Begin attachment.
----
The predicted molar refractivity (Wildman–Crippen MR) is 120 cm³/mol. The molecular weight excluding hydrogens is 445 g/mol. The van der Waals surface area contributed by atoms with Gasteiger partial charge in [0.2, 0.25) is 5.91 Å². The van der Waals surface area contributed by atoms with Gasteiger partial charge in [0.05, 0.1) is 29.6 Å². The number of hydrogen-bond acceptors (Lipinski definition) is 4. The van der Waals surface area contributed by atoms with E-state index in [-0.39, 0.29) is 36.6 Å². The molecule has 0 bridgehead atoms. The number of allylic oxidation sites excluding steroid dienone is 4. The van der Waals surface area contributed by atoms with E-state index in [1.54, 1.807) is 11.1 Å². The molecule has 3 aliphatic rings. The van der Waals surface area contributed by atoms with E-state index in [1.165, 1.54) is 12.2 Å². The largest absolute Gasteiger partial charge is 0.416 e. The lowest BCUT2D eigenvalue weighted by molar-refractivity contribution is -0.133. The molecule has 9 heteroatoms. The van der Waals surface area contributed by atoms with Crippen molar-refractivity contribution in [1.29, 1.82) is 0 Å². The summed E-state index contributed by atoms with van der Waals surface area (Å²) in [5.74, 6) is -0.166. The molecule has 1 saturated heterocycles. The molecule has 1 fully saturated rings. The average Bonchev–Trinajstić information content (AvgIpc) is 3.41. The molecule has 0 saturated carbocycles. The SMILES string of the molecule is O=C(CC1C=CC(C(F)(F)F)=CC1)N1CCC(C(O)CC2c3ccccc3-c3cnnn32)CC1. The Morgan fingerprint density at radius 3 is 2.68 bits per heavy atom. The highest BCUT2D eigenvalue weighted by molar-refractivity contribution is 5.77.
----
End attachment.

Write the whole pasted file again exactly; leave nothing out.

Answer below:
The predicted molar refractivity (Wildman–Crippen MR) is 120 cm³/mol. The molecular weight excluding hydrogens is 445 g/mol. The van der Waals surface area contributed by atoms with Gasteiger partial charge in [0.2, 0.25) is 5.91 Å². The van der Waals surface area contributed by atoms with Gasteiger partial charge in [0.05, 0.1) is 29.6 Å². The number of hydrogen-bond acceptors (Lipinski definition) is 4. The van der Waals surface area contributed by atoms with E-state index in [-0.39, 0.29) is 36.6 Å². The molecule has 0 bridgehead atoms. The number of allylic oxidation sites excluding steroid dienone is 4. The van der Waals surface area contributed by atoms with E-state index in [1.54, 1.807) is 11.1 Å². The molecule has 3 aliphatic rings. The van der Waals surface area contributed by atoms with E-state index in [1.165, 1.54) is 12.2 Å². The largest absolute Gasteiger partial charge is 0.416 e. The lowest BCUT2D eigenvalue weighted by molar-refractivity contribution is -0.133. The molecule has 9 heteroatoms. The van der Waals surface area contributed by atoms with Crippen molar-refractivity contribution in [1.29, 1.82) is 0 Å². The summed E-state index contributed by atoms with van der Waals surface area (Å²) in [5.74, 6) is -0.166. The molecule has 1 saturated heterocycles. The molecule has 1 fully saturated rings. The average Bonchev–Trinajstić information content (AvgIpc) is 3.41. The molecule has 0 saturated carbocycles. The SMILES string of the molecule is O=C(CC1C=CC(C(F)(F)F)=CC1)N1CCC(C(O)CC2c3ccccc3-c3cnnn32)CC1. The Morgan fingerprint density at radius 3 is 2.68 bits per heavy atom. The highest BCUT2D eigenvalue weighted by molar-refractivity contribution is 5.77.